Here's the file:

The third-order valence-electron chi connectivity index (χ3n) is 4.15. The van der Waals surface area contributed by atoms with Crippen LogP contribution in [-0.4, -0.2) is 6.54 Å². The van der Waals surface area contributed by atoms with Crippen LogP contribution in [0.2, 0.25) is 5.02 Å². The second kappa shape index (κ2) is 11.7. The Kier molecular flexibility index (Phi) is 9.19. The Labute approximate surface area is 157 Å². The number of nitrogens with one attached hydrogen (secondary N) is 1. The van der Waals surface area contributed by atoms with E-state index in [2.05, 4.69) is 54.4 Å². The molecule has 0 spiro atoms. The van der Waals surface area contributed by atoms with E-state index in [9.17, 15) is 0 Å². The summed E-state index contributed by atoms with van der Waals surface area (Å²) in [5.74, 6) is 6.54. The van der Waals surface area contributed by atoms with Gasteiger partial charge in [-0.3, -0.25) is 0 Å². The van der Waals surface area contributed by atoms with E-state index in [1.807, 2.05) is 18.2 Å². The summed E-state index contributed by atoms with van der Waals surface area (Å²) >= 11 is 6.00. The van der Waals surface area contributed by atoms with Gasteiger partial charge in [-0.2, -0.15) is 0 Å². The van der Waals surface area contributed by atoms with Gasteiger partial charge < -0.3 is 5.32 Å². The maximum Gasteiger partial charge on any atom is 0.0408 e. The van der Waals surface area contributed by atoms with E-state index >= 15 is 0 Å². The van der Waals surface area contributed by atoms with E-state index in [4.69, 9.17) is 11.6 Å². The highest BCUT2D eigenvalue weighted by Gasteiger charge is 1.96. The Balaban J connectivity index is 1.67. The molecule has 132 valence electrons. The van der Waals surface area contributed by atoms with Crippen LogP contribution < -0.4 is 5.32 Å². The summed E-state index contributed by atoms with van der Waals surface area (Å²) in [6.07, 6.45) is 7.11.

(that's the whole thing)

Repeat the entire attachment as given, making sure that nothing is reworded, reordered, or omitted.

The third-order valence-electron chi connectivity index (χ3n) is 4.15. The van der Waals surface area contributed by atoms with Crippen LogP contribution in [-0.4, -0.2) is 6.54 Å². The van der Waals surface area contributed by atoms with Crippen LogP contribution in [0.2, 0.25) is 5.02 Å². The second kappa shape index (κ2) is 11.7. The Kier molecular flexibility index (Phi) is 9.19. The Labute approximate surface area is 157 Å². The number of nitrogens with one attached hydrogen (secondary N) is 1. The van der Waals surface area contributed by atoms with E-state index in [2.05, 4.69) is 54.4 Å². The molecule has 0 spiro atoms. The van der Waals surface area contributed by atoms with E-state index in [9.17, 15) is 0 Å². The summed E-state index contributed by atoms with van der Waals surface area (Å²) in [5.74, 6) is 6.54. The van der Waals surface area contributed by atoms with Gasteiger partial charge in [-0.3, -0.25) is 0 Å². The van der Waals surface area contributed by atoms with E-state index in [1.807, 2.05) is 18.2 Å². The summed E-state index contributed by atoms with van der Waals surface area (Å²) >= 11 is 6.00. The van der Waals surface area contributed by atoms with Gasteiger partial charge in [-0.2, -0.15) is 0 Å². The van der Waals surface area contributed by atoms with Gasteiger partial charge < -0.3 is 5.32 Å². The maximum Gasteiger partial charge on any atom is 0.0408 e. The van der Waals surface area contributed by atoms with E-state index >= 15 is 0 Å². The van der Waals surface area contributed by atoms with E-state index in [4.69, 9.17) is 11.6 Å². The highest BCUT2D eigenvalue weighted by Gasteiger charge is 1.96. The Balaban J connectivity index is 1.67. The molecule has 132 valence electrons. The van der Waals surface area contributed by atoms with Crippen LogP contribution < -0.4 is 5.32 Å². The summed E-state index contributed by atoms with van der Waals surface area (Å²) in [6.07, 6.45) is 7.11.